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Internationalization Studio Helps Faculty Bring the World to Students

Faculty participants in last year's Curriculum Internationalization Studio meet in the Tufte Performance and Production Center in June. Photo/Erin Clossey

Roxana Maiorescu had a syllabus for a new class she wanted to offer at Emerson—Global Strategic Communications—which would look at how communications campaigns are run in different regions of the world based on local environmental variables.

But after participating in last year’s Curriculum Internationalization Studio, she said she had the tools to refine the course and better align it with the College’s goals.

“I added some more dimensions to the [course]; for example, I added the entertainment industry,” said Maiorescu, an assistant professor in the Marketing Communication Department, who will offer the course in the spring. “It pretty much helped us with the course objectives, because we wanted to integrate academic excellence, and we wanted to integrate innovation to a larger degree.”

The Internationalization Studio, offered through the Office of Internationalization and Global Engagement, is a two-day professional development workshop that helps faculty develop courses that better integrate global perspectives into the curriculum. Participants receive a small stipend to help implement their ideas. To date, 34 faculty members have come through the program.

Applications for the third cycle of the Studio will be accepted from December 1 to March 24.

Anthony Pinder, assistant vice president for academic affairs in the Office of Internationalization and Global Engagement, said he is looking forward to the next cohort.

“The enthusiasm of the studio faculty each year is contagious,” Pinder said. “They are seriously committed to the College’s comprehensive internationalization and see their work with the curriculum as a critical aspect of this process.

“Pedagogically speaking, I have been blown away by the results of their work in the Studio, as they continue to consider the diverse learning styles of students and the innovative strategies they are utilizing to teach them,” he added.

Agaptus Anaele’s course, Digital Marketing Trends of Health and Business in Africa, being offered in Summer 2017, doesn’t bring international perspectives into an Emerson classroom—it takes an Emerson classroom global.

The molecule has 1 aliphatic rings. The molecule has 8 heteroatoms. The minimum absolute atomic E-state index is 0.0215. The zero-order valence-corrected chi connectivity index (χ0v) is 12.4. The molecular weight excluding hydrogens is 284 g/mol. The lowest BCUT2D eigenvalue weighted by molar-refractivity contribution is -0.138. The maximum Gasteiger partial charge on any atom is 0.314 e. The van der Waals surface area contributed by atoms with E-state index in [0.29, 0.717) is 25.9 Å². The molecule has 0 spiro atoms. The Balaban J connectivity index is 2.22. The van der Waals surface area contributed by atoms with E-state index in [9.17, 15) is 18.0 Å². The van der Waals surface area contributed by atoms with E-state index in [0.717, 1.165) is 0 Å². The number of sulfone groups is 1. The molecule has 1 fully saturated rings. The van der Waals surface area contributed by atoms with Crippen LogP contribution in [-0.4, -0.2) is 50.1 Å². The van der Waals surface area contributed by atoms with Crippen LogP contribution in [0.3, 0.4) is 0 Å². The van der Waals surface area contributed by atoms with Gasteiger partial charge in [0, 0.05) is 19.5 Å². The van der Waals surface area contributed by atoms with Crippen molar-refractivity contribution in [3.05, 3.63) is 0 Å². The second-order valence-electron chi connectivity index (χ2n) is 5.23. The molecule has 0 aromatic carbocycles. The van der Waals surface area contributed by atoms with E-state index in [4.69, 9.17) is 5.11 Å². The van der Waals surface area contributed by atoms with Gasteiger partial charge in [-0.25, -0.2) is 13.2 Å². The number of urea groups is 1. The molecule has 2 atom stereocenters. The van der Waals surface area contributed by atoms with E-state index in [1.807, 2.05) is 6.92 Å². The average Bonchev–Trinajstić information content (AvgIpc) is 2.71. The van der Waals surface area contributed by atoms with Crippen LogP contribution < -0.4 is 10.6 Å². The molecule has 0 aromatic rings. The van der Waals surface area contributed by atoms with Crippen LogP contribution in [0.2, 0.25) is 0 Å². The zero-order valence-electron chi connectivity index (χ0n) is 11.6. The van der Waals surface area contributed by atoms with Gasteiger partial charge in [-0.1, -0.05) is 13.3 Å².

“It is a class that will be taught as a study abroad program,” said Anaele, an assistant professor in the Marketing Communication Department, “and it provides an opportunity for students to learn about emerging trends in digital technology and how marketing communication and development nonprofits utilize digital technology for health promotion and business in Ghana.”

For three weeks, students in Anaele’s class will stay in Accra and meet with academics and representatives of nonprofits, non-governmental agencies, and UN agencies to learn how they use digital technology to communicate. So they will be able to put what they learn into context, the students also will make side trips to historically and culturally significant sites, including a “slave castle,” one of several gateways to the trans-Atlantic slave trade; the Kwame Nkrumah Memorial Park, dedicated to Ghana’s first president; and the W.E.B. DuBois Centre, a museum named for the African American educator. 

Anaele said the Studio, which offered training on effective teaching methods and examples of successful study abroad programs, allowed him to fine-tune his proposal.

“I had specific [goals] of what I wanted to achieve,” Anaele said. “However, after the training, I refined my specific objectives and established new parameters for evaluating success. Secondly, I began to pay attention to the nuances of collaboration, and that became an important component of the design of the program.”

Anaele said the course will be a success if students come away with a deep understanding of the differences in access and use of technology in Africa versus the West, as well as a comprehension of the cultural contexts that lead to those differences.

Maiorescu said she hopes faculty will be able to take advantage of the Curriculum Internationalization Studios well into the future, and praised the College’s efforts to internationalize curriculum in general.

“I think [Emerson is] doing very well, and certainly Tony [Pinder] played a paramount role in that,” she said. “They do a great job of preparing students for a global world.”

November 14-18 is International Education Week, a nationwide initiative sponsored by the Bureau of Education and Cultural Affairs. For a full list of events, visit the Emerson International Education Week event page.

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